Many condominium communities are reluctant to move towards placing smoke-free policies on units due to a fear about the unknown. Ill-equipped with a comfortable sense of the legal leg on which they have to stand, communities fear counter lawsuits and potentially plummeting resale value.
However, a 2008 study points to a different conclusion. In a survey conducted by The Public Health Advocacy Institute (underwritten by the Massachusetts State Department of Public Health), 81% of prospective residents were immediately less interested in an apartment or condominium unit if they smelled tobacco smoke when looking at it. The study of more than 1,300 apartment and condo residents in 11 Massachusetts cities and towns also found that 69% of those interviewed were interested in knowing upfront if a property listing was in an apartment or condominium unit located in a smoke-free building.
Surprisingly, 43% of individuals surveyed were willing to pay more to live in a smoke-free building.“Virtually every survey done has shown that there has been a positive or neutral effect when an apartment or condominium has gone smoke-free,” states Jim Bergman, attorney and director of the Smoke-Free Environments Law Project located in Ann Arbor, Michigan. “No research has shown a negative impact.
“With (rental) apartments it is a virtual tidal wave; at this point daily we are seeing substantial numbers of rental units going smoke-free,” says Bergman. However, Berman notes that“condos are much slower across the board and across the country. Owners are still afraid that by making this change they will impact resale value.”
The monetary effects to rehab an apartment of a smoker can also be costly. “It can run from $500 to $6,000, $8,000, even as high as $10,000 to rehab after a smoker,” states Bergman. Costs can include floor-to-ceiling washing and painting of the walls, fan removal and carpet cleaning or removal.
Is it Moral?
When it comes to smoking bans, there is no middle ground – either people are for them or against them. Typically the battle line is drawn with an individual’s preference to take a drag of a cigarette or not. However, whether you smoke or not, most people agree that their home is their private sanctuary. No one wants to be told what they can and can’t do in the privacy of their own four walls.
But as Banthin points out, “A smoker’s rights stop at their neighbor’s nose. Once actions adversely affect someone, there is an issue.” Bergman agrees, citing the old swing-the-fist argument. “I have the right to swing my arms back and forth, but when I make contact with someone, my right to do that ends.” Bergman states, “It is a moral issue. Do I morally have a right to inflict health problems on my neighbor?”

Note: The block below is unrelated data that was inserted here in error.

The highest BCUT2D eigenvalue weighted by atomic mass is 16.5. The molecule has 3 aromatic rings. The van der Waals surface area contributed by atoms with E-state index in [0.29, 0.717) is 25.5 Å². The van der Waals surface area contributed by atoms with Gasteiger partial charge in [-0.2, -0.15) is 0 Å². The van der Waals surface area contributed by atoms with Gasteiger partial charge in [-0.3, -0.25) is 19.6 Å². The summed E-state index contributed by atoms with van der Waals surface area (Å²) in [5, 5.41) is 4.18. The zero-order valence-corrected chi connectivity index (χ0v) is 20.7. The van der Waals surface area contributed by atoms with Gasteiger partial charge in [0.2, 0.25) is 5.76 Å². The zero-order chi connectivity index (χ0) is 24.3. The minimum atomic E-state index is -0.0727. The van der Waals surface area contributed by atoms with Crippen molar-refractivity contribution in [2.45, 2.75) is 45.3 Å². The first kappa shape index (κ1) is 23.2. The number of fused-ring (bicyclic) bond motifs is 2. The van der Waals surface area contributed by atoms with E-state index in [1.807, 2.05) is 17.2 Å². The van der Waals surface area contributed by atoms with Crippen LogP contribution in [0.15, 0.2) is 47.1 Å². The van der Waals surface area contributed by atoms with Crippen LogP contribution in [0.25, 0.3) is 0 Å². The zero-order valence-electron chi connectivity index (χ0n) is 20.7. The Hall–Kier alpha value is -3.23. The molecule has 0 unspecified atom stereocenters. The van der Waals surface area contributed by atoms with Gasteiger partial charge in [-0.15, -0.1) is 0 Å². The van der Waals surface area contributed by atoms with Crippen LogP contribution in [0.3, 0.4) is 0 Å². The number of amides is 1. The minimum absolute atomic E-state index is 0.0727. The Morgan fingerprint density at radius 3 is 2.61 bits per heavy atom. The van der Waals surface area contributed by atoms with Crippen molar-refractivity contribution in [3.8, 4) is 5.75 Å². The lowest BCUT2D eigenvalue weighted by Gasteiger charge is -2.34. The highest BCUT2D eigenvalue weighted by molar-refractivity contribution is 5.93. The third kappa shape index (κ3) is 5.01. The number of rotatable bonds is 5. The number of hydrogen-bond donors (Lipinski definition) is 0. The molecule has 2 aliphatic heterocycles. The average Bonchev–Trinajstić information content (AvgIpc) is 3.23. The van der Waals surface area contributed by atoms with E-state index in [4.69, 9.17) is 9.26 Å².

Smoking rights advocate Helfer believes that discussions on smoking restrictions in condominiums are merely the next step in the anti-smoking movement’s agenda, a movement that has only built over time and become extremely powerful. Helfer believes that not only is it morally wrong to place smoking restrictions on private homes, but also points to the dehumanizing aspect smoking bans place on the community itself. “Autonomy is as much an indicator and contributor to good health as exercise and eating right,” states Helfer. “Bans impact our spirit and health.”
Banthin and Bergman disagree with Helfer. “I understand the argument, but it does not hold up,” states Bergman. “No one is saying, ‘Stop smoking.’ but we are saying, ‘Smoke somewhere else.’” Banthin believes the issue of smoking restrictions is strongly rooted in what is morally right but he equally reaffirms the health issues. “Smoking is a Class A carcinogen. There is no way to stop smoke from traveling [between units] and there are no known safe levels,” he says.
Considering that only about 15% to 20% of the adult U.S. population smoke, this leaves the vast majority of the population non-smokers. It is no surprise that smoking bans are moving closer and closer to home.
Currently in New England the demand for smoke-free condominiums outweighs the supply. However, many experts foresee within five to ten years an ample amount of non-smoking options to choose from. “With 80% of the population not smoking, I can imagine that the inventory of smoke-free buildings moves towards that number and then will eventually level off,” predicts Banthin.
Legally, economically and morally, associations and owners will need to explore whether smoking bans will fit the needs and landscape of their own unique community. In the end it is the community as a whole that has the right to place, or reject, smoking restrictions.
Hillary Pember is a freelance writer and frequent contributor to New England Condominium magazine.